Monitoring — The process of listening to audio signals during the recording or mixing process.
Mono — A single audio channel with no stereo panning.
Monophonic — An instrument that can only play one note at a time.
MP3 — A lossy audio format commonly used for distributing music. MP3 files are smaller than lossless audio formats, such as FLAC and WAV, but they also have lower sound quality.
Multi-sample Instrument — A type of digital instrument that uses multiple samples to create a more realistic sound. For example, a virtual piano would have samples from all 88 keys played at different volumes.
Multiband Compression — A type of compression that works on multiple frequency bands. This allows you to make adjustments to multiple frequencies at once to get the ideal sound.
Native Instruments — A German company that develops music production software and hardware.
NKS (Native Kontrol Standard) — A standard that allows virtual instruments or effect plugins to integrate with Native Instruments’ Komplete Kontrol or Maschine software and hardware.
Nintendo — Japanese video game company known for franchises like Super Mario Bros, Legend of Zelda, and Pokémon. Their early 8-bit and 16-bit game consoles used sound chips that are still popular for chiptune music.
NES — Abbreviation for “Nintendo Entertainment System”, an 8-bit video game console made by Nintendo. It used the Ricoh 2A03 sound chip for its audio. The chip has been emulated and sampled for various chiptune plugins and software applications.
Normalization — The process of adjusting an audio signal to ensure a consistent volume level.
Notch Filter — A type of filter that reduces the amplitude of a specific frequency or range of frequencies. You can use it to remove unwanted noise from a signal.
Nudge — A small adjustment to the level or position of an audio signal. Nudging is often used to fine-tune the sound of an audio signal.
Nyquist Frequency — The highest frequency that can be accurately represented in a digital audio signal. The Nyquist frequency is equal to half the sampling rate.
Octave — A musical interval that spans twelve semitones. Notes that are an octave apart are the same note, but higher or lower.
Omnidirectional — A term used to describe a microphone that can pick up sound from all directions. Omnidirectional microphones are often used for recording ambient sounds.
Oscillator — The part of a synthesizer’s circuitry that generates sound. It’s accomplished by periodically oscillating between two states to create a specific waveform shape.
Output — The audio signal that’s heard after processing.
Output Gain — Gain applied to an output signal after processing. Usually, this is done with a compressor.
Overdrive — A type of distortion created by increasing the gain of an audio signal.
Overdub — Recording new audio tracks on top of existing audio tracks.
Overtone — A harmonic that is a multiple of the fundamental frequency of a sound. Overtones are often used to create a richer or more complex sound.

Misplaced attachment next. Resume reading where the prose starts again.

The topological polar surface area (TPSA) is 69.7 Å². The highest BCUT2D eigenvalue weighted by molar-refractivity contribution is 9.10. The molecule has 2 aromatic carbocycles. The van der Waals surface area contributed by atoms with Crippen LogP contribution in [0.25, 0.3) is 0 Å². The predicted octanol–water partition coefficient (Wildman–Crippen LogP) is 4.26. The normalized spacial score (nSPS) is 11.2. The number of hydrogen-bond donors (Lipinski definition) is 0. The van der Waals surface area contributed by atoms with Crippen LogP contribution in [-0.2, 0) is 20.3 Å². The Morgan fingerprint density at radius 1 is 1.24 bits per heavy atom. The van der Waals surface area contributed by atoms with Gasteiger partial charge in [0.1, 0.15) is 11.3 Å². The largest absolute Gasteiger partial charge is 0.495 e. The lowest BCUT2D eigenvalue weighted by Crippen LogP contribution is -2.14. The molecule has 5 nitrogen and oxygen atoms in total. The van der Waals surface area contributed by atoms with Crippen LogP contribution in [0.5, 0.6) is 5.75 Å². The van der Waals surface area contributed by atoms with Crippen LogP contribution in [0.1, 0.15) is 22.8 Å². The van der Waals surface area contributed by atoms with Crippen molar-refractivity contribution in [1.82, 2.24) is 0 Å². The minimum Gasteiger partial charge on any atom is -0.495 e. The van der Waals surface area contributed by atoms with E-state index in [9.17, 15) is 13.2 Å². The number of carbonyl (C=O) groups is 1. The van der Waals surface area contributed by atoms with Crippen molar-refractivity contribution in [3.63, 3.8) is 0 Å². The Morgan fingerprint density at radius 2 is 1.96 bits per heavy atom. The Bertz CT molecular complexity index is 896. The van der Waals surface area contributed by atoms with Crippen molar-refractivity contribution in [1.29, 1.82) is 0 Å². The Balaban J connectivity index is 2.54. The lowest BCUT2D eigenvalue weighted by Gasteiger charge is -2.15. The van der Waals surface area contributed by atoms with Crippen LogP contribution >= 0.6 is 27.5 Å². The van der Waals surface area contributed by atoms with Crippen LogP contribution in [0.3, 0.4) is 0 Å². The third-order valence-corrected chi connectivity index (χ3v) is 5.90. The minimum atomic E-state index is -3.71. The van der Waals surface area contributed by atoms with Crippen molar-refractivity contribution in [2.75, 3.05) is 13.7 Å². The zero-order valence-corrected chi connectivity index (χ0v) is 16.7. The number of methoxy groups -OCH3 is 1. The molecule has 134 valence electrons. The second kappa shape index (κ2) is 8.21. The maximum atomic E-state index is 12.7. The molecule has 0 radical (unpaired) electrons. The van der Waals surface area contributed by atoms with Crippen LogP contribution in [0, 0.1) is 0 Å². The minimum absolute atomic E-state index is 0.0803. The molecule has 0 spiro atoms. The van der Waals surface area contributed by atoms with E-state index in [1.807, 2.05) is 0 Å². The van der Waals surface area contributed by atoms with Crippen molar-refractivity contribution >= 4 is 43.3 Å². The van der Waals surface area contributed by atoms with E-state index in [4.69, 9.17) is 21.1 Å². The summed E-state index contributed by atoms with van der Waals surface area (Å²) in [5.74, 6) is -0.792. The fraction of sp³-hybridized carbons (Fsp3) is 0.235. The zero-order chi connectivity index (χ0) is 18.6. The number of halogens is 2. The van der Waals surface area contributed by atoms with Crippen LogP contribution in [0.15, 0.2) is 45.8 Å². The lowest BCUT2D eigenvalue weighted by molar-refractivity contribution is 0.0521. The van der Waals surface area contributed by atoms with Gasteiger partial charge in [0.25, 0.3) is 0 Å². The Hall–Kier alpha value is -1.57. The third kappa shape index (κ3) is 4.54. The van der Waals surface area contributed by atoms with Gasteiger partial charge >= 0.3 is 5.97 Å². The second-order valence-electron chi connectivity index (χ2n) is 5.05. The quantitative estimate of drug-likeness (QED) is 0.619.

Pad — A long, sustained sound that is often used to create a sense of atmosphere or ambience in music. Pads are often created using synthesizers or samplers.
Panning — The process of positioning an audio signal within a stereo field. Used to create a sense of space in music.
Parallel Compression — A type of compression that mixes the compressed signal with the original uncompressed sound. Parallel compression is often used to add punch and sustain to an audio signal without affecting the overall dynamics.
Passive — Describes a device that requires an external power source. Usually speakers.
Patch — A set of specific settings for an instrument or effect. You can save the patch settings to a file to quickly recall them. Similar to a preset.
Path — The route that an audio signal takes through a system. The path of an audio signal can be affected by the order of the effects, plugins, and devices used.
Peak — The highest/loudest point in an audio signal.
Pedal — A device used to modify the sound of a guitar or bass guitar. They’re mostly used to create effects like distortion, delay, or reverb. Some plugins also emulate guitar pedals.
Phantom Power — Used to power condenser microphones. Most audio interfaces and mixers have a phantom power setting that sends 48-volt power to the microphone. Dynamic and ribbon microphones generally don’t require phantom power.
Phase — The position of an audio signal measured in 360 degrees. Can also refer to the relationship between the waveforms of two audio signals.
Phaser — A type of delay effect that creates a colorful sweeping sound.
Phono — Usually refers to the connectors that receive red and white RCA cables. You’ll often find them on audio interfaces, mixers, speakers, and other A/V devices.
Piano Roll — A graphical representation of a MIDI sequence. Piano rolls are used to view and edit MIDI sequences.
Ping-Pong — A type of delay that bounces the signal back and forth between two stereo channels.
Pink Noise — Like white noise. But instead of playing all frequencies equally, pink noise emphasizes the high-end frequencies while reducing the low-end sounds.
Pitch — The frequency of a musical note.